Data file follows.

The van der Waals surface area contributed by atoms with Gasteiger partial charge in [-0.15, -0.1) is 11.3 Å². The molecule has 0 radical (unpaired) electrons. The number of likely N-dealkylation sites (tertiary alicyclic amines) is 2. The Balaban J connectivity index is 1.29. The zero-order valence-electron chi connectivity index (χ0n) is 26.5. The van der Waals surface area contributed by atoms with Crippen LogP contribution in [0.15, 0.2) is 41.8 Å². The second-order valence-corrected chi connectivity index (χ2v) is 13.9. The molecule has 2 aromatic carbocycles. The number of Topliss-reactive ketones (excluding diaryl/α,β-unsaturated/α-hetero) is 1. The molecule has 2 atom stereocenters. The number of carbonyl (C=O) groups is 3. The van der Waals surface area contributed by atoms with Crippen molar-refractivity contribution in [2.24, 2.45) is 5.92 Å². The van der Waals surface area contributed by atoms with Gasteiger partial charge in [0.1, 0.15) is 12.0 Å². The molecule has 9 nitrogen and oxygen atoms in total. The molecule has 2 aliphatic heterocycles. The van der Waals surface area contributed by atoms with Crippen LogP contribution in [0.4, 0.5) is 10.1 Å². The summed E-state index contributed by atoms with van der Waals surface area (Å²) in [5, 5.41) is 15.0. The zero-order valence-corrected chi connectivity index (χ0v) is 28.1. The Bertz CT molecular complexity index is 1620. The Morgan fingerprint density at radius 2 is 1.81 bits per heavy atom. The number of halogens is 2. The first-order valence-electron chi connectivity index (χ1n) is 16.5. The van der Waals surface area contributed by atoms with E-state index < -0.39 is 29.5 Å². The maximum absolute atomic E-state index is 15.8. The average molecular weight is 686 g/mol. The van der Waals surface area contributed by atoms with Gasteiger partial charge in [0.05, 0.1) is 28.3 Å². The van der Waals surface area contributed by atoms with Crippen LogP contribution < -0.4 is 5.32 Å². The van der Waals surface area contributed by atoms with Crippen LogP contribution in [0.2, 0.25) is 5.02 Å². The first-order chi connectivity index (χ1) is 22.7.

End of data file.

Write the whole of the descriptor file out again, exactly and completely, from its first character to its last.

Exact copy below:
The van der Waals surface area contributed by atoms with Gasteiger partial charge in [-0.15, -0.1) is 11.3 Å². The molecule has 0 radical (unpaired) electrons. The number of likely N-dealkylation sites (tertiary alicyclic amines) is 2. The Balaban J connectivity index is 1.29. The zero-order valence-electron chi connectivity index (χ0n) is 26.5. The van der Waals surface area contributed by atoms with Crippen LogP contribution in [0.15, 0.2) is 41.8 Å². The second-order valence-corrected chi connectivity index (χ2v) is 13.9. The molecule has 2 aromatic carbocycles. The number of Topliss-reactive ketones (excluding diaryl/α,β-unsaturated/α-hetero) is 1. The molecule has 2 atom stereocenters. The number of carbonyl (C=O) groups is 3. The van der Waals surface area contributed by atoms with Crippen molar-refractivity contribution in [2.24, 2.45) is 5.92 Å². The van der Waals surface area contributed by atoms with Gasteiger partial charge in [0.1, 0.15) is 12.0 Å². The molecule has 9 nitrogen and oxygen atoms in total. The molecule has 2 aliphatic heterocycles. The van der Waals surface area contributed by atoms with Crippen LogP contribution in [0.4, 0.5) is 10.1 Å². The summed E-state index contributed by atoms with van der Waals surface area (Å²) in [5, 5.41) is 15.0. The zero-order valence-corrected chi connectivity index (χ0v) is 28.1. The Bertz CT molecular complexity index is 1620. The Morgan fingerprint density at radius 2 is 1.81 bits per heavy atom. The number of halogens is 2. The first-order valence-electron chi connectivity index (χ1n) is 16.5. The van der Waals surface area contributed by atoms with E-state index < -0.39 is 29.5 Å². The maximum absolute atomic E-state index is 15.8. The average molecular weight is 686 g/mol. The van der Waals surface area contributed by atoms with Gasteiger partial charge in [0.05, 0.1) is 28.3 Å². The van der Waals surface area contributed by atoms with Crippen LogP contribution < -0.4 is 5.32 Å². The van der Waals surface area contributed by atoms with Crippen LogP contribution in [0.2, 0.25) is 5.02 Å². The first-order chi connectivity index (χ1) is 22.7.